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Common Sense

The Student News Site of Thomas S. Wootton High School

Common Sense

The Student News Site of Thomas S. Wootton High School

Common Sense

America’s new normal: Becoming desensitized to gun violence in media

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Photo used with permission from Google Creative Commons
A group of protestors rally to prevent gun violence.

Gun violence, along with apple pie and baseball, has become a staple in American society. It’s everywhere; horrifically intertwined with practically every news story and clutching dangerously onto the minds of families of victims. It serves as an agonizing reminder of what they have lost, yet it’s unable to produce even a shred of empathy from the public.

Is this not the painful truth? How many times do we see news stations report another mass shooting and truly mourn for the murder of the innocent? How many times do we really feel grief and outrage at the horribly tragic situation being presented in front of our very eyes? The unfortunate answer is rarely, if ever. Maybe we do for a moment, for just a fleeting moment, when you see a gut-wrenching video of a sobbing mother desperately crying out for her child. Or maybe when the pictures and names of victims of a school shooting are presented onscreen you realize with a drop in your stomach that the victims couldn’t be older than seven or eight. But that’s all it is: fleeting, brief, only a passing thought before we move on with our lives and forget about the entire ordeal.

The main cause of this lack of compassion has to do with the sheer number of tragedies that occur every day. With the amount of violent crimes news stations have to cover, each story ends up receiving a negligent amount of news coverage. We watch a three-minute story on a mass shooting, we potentially feel a spark of empathy, then the news drags our attention to something else, our eyes and minds follow, and we move on; this cycle repeats itself over and over again, leading to normalization of violence across the nation.

This small amount of media coverage for each incident means that we can’t fully empathize with one incident before turning our attention to another, so what our brains do to prevent us from stretching our emotional attention too thin is desensitizing ourselves. According to Professor Bruce Harry of the University of Missouri School of Medicine, we become psychologically numb when exposed to a plethora of trauma and violence; it’s a defense mechanism that all of us have, as our brains will try to create cognitive and emotional distance in order to keep us mentally healthy.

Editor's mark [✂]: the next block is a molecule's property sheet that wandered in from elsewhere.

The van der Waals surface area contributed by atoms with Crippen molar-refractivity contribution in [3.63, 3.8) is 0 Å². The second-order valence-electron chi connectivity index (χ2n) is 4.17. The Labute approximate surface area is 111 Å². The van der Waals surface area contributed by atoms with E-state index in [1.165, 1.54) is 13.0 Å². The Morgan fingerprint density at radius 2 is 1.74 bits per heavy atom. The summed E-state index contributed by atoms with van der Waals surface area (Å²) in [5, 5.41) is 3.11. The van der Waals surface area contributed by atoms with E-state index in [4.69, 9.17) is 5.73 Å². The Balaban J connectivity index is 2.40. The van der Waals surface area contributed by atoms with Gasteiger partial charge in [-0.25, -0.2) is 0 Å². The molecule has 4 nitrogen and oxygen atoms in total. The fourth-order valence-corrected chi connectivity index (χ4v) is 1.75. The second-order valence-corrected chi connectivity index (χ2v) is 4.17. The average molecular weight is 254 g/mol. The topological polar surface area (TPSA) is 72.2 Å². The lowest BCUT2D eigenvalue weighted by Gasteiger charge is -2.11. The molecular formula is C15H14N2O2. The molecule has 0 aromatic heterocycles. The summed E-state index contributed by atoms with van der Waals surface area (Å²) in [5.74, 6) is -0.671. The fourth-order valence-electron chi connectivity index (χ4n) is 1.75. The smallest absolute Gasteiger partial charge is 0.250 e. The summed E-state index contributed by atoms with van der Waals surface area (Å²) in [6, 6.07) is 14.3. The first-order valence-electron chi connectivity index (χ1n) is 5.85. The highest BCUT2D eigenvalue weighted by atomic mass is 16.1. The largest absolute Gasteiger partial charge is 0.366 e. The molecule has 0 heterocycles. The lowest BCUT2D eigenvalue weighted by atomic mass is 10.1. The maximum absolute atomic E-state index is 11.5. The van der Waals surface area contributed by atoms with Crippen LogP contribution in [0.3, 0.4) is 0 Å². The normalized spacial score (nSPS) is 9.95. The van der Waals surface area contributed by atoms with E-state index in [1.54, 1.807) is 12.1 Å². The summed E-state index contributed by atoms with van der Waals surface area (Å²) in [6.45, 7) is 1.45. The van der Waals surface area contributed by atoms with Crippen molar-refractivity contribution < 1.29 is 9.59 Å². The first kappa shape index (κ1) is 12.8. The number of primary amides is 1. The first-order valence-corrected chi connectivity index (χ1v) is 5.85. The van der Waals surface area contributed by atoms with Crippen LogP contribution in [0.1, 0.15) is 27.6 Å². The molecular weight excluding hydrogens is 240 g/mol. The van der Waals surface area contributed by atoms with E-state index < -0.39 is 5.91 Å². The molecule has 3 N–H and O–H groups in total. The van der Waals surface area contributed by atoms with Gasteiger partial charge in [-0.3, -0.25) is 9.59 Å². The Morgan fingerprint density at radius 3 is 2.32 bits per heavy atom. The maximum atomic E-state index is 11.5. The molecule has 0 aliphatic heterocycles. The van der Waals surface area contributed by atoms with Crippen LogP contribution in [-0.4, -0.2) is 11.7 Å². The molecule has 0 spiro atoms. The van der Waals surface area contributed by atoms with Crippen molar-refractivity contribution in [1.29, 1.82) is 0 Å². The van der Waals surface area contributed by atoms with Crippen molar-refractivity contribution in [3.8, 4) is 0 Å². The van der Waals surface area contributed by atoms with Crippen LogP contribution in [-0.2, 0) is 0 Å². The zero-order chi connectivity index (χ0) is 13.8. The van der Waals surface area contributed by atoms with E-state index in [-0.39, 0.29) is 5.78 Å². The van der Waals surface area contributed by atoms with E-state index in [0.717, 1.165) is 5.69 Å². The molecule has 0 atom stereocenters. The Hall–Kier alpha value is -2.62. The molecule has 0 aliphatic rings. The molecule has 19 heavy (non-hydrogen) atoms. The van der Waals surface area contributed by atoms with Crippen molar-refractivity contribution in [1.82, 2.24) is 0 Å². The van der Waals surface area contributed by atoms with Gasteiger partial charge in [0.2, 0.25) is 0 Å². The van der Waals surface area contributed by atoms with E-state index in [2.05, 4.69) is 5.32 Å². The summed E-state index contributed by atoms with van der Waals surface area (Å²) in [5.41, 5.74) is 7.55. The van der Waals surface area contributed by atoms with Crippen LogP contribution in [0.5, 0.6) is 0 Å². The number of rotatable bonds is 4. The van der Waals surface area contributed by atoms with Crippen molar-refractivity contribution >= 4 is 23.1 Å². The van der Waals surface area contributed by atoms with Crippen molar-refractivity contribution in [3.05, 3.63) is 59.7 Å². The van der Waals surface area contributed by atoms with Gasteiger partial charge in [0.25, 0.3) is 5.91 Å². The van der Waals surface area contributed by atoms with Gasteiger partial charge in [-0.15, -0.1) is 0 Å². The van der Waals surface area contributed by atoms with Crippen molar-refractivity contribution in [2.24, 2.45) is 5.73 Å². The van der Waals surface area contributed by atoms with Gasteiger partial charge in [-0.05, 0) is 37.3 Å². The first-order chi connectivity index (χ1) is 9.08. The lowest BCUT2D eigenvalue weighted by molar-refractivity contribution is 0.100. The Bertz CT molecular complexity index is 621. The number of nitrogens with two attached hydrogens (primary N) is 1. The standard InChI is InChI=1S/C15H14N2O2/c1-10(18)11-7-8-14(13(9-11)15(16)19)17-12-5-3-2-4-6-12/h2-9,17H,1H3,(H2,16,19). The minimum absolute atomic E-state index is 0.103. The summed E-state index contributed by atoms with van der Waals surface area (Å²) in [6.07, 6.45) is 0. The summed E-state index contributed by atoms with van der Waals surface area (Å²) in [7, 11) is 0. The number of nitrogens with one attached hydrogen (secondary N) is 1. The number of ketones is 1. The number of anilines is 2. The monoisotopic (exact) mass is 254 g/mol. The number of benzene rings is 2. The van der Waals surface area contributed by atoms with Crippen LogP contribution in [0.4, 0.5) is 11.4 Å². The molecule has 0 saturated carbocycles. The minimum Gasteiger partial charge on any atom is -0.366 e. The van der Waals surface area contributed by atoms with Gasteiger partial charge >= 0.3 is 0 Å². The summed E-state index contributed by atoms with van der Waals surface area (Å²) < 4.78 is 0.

However, desensitization isn’t an inherently negative quality. In certain instances, it can be useful; without desensitization, medical students wouldn’t be able to study cadavers, and firemen wouldn’t be able to continuously save people with charred body parts and melting faces. The information and services derived from these two examples alone have extremely significant importance for the medical community and for first responders. Additionally, desensitization can be used to help people cope with phobias and anxiety, as stated in an article published to NIH by doctor Greg Dubord. By gradually exposing patients to their fears in stages, the goal of the process, which is called systematic desensitization therapy, is to teach patients relaxation techniques and slowly desensitize them to their fears. While this process can be used for more “mild” fears, such as arachnophobia, it can also be used for severe disorders, such as PTSD, that significantly and negatively affect a person’s everyday life.

Yet there are always two sides to every coin, and when it comes to gun violence specifically, desensitization is detrimental to the bigger picture. Desensitization does not help alleviate the crimes around us, nor does it make us truly safer; rather, our lack of interest stands as an obstacle that hinders resolution. Seeing incidents as not just headlines, but instead as human stories that are filled with human emotion and human suffering, personalizing these tragedies to empathize with the victims and acting upon this empathy to promote change are the only ways this vicious cycle of death and despair that is being perpetuated by our apathy will be prevented from continuing further.

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